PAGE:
An interesting aspect to understand
Many small businesses agree that recruiting new employees is the top challenge for them. The number one challenge for businesses with less than 499 employees is even more challenging than the traditionally-mentioned concerns, like increasing profits and cash flow as per Wasp Barcode’s annual State of Small Business Report.
Let's first understand what do workers want.
The Recent research conducted by Smarter Working Hub observes that:
70% of workers think that flexible working environment makes a job more attractive.
66% of whom suffer this at least once a week.
67% of employees wish they were offered flexible working scenarios.
56% of commuters feel stressed or tensed at least once a month.
Over half of people believe managers should adapt their skills to manage a remote workforce.
The biggest advantage is
How does "flexible working" functions?
Flexible working is an alternative to traditional set working hours and a way of working that is tailored to suit the employee’s needs, without compromising productivity. It could include work from home, flexible start and finish times, job sharing and many other options. Businesses should not view it as a challenge but rather an opportunity.
According to the recent report by Breathing Space, it is likely to be the main way of working for more than 70% of employers by 2020. Every business needs to develop flexible working practices and understand how it can benefit their business and support their employees. It is about developing modern working practices to fit the needs of the 21st-century employees.
A Taskforce report highlights the benefits of flexible working for businesses, families, careers, older workers, and the population who want a better balance between work and home life and in the current business climate, there is an even stronger case for adopting flexible working practices. Who would have thought?
How is it attractive to parents?
Parents are ignored by many businesses, despite representing a great pool of talent. Hence, they also represent a missed opportunity. According to The Guardian, managers tend to avoid hiring younger women to get around the issue and costs of maternity leave. When surveying 500 managers in the UK, the findings were that --‘The cost of maternity leave is too high and women ‘aren’t as good at their jobs’ when they return’.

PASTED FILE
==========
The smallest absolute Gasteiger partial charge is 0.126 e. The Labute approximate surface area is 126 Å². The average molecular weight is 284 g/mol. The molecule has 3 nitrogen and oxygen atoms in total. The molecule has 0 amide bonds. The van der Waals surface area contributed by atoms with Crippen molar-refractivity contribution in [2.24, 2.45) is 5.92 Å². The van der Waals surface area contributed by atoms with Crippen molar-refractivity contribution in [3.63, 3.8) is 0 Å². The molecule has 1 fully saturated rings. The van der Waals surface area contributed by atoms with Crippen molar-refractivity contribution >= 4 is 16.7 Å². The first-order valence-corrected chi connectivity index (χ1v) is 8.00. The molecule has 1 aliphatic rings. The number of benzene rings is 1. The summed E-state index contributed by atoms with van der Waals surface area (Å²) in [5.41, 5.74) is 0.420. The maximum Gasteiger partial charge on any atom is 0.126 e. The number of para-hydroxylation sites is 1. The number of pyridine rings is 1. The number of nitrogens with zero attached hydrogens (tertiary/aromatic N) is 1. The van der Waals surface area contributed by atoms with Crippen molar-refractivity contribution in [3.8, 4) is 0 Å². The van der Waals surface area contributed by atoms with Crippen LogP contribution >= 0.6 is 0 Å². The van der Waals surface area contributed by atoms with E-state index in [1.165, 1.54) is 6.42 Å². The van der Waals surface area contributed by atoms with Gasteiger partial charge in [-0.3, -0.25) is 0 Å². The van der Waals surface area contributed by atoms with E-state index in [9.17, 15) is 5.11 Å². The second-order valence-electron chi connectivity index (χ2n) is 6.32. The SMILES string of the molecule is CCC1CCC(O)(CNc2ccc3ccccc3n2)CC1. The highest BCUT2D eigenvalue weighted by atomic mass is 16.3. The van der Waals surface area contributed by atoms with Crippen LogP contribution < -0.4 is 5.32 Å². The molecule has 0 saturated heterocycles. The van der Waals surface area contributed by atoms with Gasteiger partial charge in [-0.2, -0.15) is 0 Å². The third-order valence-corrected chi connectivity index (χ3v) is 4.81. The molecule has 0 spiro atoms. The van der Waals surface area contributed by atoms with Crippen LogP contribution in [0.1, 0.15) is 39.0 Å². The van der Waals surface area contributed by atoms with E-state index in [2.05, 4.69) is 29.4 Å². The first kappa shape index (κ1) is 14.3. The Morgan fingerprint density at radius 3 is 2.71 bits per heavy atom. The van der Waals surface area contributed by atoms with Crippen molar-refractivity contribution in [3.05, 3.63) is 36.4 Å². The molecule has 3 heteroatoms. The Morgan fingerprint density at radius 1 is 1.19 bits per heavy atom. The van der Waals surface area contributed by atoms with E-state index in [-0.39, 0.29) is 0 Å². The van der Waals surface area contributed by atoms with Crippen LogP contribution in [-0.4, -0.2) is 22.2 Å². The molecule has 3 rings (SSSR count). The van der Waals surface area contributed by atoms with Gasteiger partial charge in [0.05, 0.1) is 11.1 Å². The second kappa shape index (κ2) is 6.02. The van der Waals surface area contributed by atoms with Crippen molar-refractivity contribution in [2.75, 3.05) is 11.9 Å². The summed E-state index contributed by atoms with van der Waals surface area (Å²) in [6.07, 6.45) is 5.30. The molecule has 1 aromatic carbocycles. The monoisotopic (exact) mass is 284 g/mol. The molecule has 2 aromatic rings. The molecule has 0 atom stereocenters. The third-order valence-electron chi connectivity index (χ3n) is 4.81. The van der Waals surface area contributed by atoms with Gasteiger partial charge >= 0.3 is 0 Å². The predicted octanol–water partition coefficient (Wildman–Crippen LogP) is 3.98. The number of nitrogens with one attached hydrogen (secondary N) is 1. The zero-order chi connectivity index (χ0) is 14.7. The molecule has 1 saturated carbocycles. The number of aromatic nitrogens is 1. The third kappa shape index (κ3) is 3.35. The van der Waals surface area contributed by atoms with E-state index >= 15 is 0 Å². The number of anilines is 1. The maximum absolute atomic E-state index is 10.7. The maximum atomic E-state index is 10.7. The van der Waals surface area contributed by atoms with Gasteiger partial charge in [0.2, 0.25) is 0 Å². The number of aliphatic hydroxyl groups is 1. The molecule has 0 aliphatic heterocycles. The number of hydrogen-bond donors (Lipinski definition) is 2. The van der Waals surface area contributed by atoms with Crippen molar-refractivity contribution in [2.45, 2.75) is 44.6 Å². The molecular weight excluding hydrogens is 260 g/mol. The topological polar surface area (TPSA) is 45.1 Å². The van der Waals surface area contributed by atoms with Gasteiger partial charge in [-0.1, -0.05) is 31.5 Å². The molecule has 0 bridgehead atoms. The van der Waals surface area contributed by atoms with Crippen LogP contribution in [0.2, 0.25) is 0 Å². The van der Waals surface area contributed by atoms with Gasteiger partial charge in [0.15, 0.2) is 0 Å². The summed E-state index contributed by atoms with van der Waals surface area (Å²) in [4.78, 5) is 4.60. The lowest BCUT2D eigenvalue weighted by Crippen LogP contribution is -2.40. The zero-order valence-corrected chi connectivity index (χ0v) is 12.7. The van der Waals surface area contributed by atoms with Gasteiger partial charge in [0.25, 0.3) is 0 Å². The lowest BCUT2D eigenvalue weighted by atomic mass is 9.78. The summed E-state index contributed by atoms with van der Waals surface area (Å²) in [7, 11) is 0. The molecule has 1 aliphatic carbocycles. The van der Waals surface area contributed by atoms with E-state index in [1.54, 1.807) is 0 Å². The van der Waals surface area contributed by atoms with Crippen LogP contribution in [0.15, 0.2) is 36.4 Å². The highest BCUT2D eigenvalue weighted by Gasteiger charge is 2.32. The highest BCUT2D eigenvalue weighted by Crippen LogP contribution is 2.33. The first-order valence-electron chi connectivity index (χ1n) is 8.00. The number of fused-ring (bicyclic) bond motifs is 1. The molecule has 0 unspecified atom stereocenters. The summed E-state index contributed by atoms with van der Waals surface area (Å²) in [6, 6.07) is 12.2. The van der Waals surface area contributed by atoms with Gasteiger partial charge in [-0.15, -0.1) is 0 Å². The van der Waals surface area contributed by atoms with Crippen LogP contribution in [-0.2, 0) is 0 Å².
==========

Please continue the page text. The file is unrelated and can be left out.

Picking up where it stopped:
This tendency to overlook this segment can lead to discrimination, including the notion that a woman returning from a maternity break is not fully committed to work and/or cannot keep up with workloads. With the Pregnancy and Maternity Discrimination Act in place since 2010, this has partly helped parents in work but has also somewhat contributed to the avoidance of employing this workforce pool.
The only exception being ‘women in tech’. It is shameful to know that there seems to be a lack of information training, sharing, and support for businesses in this space. There are many ways small businesses can engage and motivate this hidden talent to work for and with them, as well as encouraging women to go back to work after giving birth.
What are the customer benefits?
Flexible working practices increase flexibility for customers. In our increasingly global environment, with rising customer expectations of service levels and access to products, offering flexible working may well mean that you can adapt more effectively to your customers’ needs.
Thus, a lot of businesses think it is roughly just a matter of part-time work or flexible hours. It can be much more than that. We can consider including:
Compressed Working Hours
Working from Home
Career Breaks and Study Leaves
Work Shifts and Multiple Locations
Companies that offer flexible working opportunities to all its employees, irrespective of legal obligations, find that their employee engagement and satisfaction ratings are higher than others. Also, they have a good reputation for balancing business and employee needs. It’s time for small businesses to